On campus Safe Zone workshops are enabling conversations about the issues that lesbian, gay, bisexual, transgender, questioning, and plus encounter to help direct focus on benefiting foster youth who identify as members of the LGBTQ community.
“There is a strong link between homeless and foster youth children and children who are LGBT,” said Crystal Kiekel, faculty advisor of Gay Straight Alliance (GSA). “It was through our support for foster youth that we opened up a conversation around on how we support our foster youth who are LGBTQ on this campus.”
One of the things the GSA does is, it creates a campus-wide presence so that there are safe spaces for students who are part of the LGBTQ community and to aid in creating a larger conversation than just within the club, where 15 to 20 people are reached but not the whole campus, according to Kiekel.
Foster youth who identify as LGBTQ are at a higher risk of ditching school, experimenting with drugs and less likely to take college prep classes because of the social stigma that a lot of them experience at home and in school, according to Kiekel.
“For former foster youth we have this money to support the students because we know there is an equity gap among foster youth and non-foster youth in terms of some of our success measures,” Kiekel said.
By opening up the conversation on sexual orientation and gender identity through Safe Zone workshops and trainings that will be offered in the fall and spring, the team hopes to fulfill their cross section of goals, according to Christine Ersig-Marcus communications professor and Safe Zone trainer.
As a result of high demand for the Safe Zone events from people on campus and at the district level, the Safe Zone team returned to continue their work.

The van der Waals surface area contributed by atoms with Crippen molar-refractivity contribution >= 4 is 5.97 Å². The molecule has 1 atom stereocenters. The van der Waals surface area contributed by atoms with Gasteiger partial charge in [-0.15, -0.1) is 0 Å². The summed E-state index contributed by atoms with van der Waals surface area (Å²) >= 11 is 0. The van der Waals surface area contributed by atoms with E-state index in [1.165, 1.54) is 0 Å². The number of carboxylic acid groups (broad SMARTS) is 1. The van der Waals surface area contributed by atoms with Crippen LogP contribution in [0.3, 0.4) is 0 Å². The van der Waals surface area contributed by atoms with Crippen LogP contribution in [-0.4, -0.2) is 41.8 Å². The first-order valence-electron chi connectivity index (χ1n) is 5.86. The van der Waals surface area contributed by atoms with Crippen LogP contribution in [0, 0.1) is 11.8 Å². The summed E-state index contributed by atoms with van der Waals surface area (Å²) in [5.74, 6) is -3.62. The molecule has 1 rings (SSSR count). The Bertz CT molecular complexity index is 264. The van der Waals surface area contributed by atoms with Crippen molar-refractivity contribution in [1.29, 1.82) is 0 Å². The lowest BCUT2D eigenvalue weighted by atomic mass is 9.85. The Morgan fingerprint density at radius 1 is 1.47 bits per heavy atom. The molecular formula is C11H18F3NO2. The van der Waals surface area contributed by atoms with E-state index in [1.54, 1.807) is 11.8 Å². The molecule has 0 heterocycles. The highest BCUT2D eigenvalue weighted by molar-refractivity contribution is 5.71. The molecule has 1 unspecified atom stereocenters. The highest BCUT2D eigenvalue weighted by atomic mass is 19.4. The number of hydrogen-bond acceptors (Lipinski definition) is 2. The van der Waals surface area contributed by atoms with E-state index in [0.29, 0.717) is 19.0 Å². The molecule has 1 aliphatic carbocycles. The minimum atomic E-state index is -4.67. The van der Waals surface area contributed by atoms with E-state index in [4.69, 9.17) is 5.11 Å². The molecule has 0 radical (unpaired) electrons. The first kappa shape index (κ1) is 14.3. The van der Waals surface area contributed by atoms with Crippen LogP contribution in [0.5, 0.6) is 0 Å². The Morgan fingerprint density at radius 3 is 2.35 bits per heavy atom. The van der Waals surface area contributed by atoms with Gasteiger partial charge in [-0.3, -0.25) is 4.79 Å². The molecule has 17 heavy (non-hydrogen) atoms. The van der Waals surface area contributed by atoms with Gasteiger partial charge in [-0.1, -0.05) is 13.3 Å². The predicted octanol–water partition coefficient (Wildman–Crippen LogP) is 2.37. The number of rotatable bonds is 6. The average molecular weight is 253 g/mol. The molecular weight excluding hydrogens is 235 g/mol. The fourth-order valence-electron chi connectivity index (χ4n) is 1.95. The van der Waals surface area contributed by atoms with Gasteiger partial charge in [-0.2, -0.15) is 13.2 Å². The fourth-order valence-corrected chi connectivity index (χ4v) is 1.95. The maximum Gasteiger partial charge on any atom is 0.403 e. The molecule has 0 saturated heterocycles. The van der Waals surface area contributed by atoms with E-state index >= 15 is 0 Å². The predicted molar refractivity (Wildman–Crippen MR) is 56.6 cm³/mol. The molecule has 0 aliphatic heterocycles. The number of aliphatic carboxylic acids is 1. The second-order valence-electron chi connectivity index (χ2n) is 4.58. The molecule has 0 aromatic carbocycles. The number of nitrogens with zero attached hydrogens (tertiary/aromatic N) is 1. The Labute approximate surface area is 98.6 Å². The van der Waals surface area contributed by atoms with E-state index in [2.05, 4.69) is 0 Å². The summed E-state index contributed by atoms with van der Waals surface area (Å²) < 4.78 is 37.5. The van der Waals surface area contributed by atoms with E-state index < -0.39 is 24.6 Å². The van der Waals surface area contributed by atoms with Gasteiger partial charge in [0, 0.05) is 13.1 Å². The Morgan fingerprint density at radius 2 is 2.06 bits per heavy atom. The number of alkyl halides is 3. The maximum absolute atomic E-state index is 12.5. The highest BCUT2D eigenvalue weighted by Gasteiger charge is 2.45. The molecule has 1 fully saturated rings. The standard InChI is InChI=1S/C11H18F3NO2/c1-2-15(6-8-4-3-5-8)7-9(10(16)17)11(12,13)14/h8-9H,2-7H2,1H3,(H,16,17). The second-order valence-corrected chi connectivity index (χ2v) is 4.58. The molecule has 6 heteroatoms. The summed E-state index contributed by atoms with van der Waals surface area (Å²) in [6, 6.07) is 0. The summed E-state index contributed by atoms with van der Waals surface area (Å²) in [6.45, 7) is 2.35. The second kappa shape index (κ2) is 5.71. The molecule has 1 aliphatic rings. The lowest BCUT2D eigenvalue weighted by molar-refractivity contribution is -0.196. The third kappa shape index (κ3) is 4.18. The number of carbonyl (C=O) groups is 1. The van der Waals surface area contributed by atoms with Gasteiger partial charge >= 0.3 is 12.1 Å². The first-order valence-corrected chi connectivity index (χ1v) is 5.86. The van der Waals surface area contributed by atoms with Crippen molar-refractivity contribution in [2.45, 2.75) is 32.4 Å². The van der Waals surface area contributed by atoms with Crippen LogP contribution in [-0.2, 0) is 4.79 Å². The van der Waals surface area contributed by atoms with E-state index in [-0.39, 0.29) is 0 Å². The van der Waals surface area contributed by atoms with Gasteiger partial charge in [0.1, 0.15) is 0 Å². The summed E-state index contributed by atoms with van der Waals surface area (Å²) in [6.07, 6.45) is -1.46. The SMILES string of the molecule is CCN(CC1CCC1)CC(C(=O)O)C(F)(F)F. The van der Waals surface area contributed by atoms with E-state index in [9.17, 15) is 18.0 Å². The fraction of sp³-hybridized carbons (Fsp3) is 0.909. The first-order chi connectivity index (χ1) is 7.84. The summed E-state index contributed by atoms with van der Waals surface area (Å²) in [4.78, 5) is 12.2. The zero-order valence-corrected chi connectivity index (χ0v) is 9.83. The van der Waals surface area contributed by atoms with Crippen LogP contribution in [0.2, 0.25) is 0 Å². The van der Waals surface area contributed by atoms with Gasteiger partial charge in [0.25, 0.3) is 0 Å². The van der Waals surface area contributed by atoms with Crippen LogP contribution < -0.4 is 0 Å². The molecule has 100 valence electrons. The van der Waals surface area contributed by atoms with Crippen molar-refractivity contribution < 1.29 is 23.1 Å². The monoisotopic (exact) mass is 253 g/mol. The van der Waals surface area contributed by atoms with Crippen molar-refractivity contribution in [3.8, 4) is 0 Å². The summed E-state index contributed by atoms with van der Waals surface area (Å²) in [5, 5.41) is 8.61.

“When it came time to come around and pick a training, this was on top of my list because I’ve been to a lot of safe zone types of trainings but this one was by this far the best, I thought, because it was highly interactive,” Kiekel said. “And it was a train the trainer [type of workshop], which meant that you weren’t just going to come and get some benefits for you. Rather, it’s a pay-it-forward model.”
Pierce faculty, staff and members of administration participated in the second annual Safe Zone’s Train the Trainer and recently had a training meeting for students on Nov. 3.
Two members of the non-profit organization Gay Straight Alliance, located in Rochester, New York, Jeanne Gainsburg and education coordinator Rowan Collins, directed the event and helped guide the conversation, focusing on different sexual orientations and identities.
“So, we are training folks to leave the room and be able to run Safe Zone trainings on campus,” Gainsburg said. “That’s sort of one goal, the other is to create a Safe Zone team with the individuals that have been trained. They can look at the campus climate along LGBTQ inclusion and look at ways to move the campus forward.”
Gainsburg and Collins introduced vocabulary to the participants to improve comprehension of the issues discussed on gender and sexuality. Gainsburg said they also mentioned strategies on how to be an effective ally, but the majority of the training highlighted issues the LGTBQ community encounters.
“We had a huge group that time, like overcapacity,” Collins said. “We were super well received and we were pleased to hear that we were asked back to create a larger team, larger network to make sure the program is really happening and maintaining that team that exists.”